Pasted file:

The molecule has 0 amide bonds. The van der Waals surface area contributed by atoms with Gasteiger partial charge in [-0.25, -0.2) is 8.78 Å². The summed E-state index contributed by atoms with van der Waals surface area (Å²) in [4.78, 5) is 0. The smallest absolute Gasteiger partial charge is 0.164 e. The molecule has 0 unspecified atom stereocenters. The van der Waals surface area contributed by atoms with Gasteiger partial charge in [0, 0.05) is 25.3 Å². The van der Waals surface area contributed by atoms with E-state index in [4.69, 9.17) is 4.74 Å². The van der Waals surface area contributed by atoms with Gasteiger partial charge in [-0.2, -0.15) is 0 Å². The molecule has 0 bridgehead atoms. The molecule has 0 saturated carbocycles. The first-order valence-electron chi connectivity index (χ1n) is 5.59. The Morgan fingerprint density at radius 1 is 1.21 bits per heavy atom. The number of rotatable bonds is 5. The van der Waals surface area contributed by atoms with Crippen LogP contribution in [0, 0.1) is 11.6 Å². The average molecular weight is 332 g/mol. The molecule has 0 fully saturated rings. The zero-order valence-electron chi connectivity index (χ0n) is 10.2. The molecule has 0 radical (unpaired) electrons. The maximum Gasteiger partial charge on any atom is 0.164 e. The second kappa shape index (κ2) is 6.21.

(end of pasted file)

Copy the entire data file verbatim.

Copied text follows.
The molecule has 0 amide bonds. The van der Waals surface area contributed by atoms with Gasteiger partial charge in [-0.25, -0.2) is 8.78 Å². The summed E-state index contributed by atoms with van der Waals surface area (Å²) in [4.78, 5) is 0. The smallest absolute Gasteiger partial charge is 0.164 e. The molecule has 0 unspecified atom stereocenters. The van der Waals surface area contributed by atoms with Gasteiger partial charge in [0, 0.05) is 25.3 Å². The van der Waals surface area contributed by atoms with E-state index in [4.69, 9.17) is 4.74 Å². The van der Waals surface area contributed by atoms with Gasteiger partial charge in [-0.2, -0.15) is 0 Å². The molecule has 0 bridgehead atoms. The molecule has 0 saturated carbocycles. The first-order valence-electron chi connectivity index (χ1n) is 5.59. The Morgan fingerprint density at radius 1 is 1.21 bits per heavy atom. The number of rotatable bonds is 5. The van der Waals surface area contributed by atoms with Crippen LogP contribution in [0, 0.1) is 11.6 Å². The average molecular weight is 332 g/mol. The molecule has 0 fully saturated rings. The zero-order valence-electron chi connectivity index (χ0n) is 10.2. The molecule has 0 radical (unpaired) electrons. The maximum Gasteiger partial charge on any atom is 0.164 e. The second kappa shape index (κ2) is 6.21.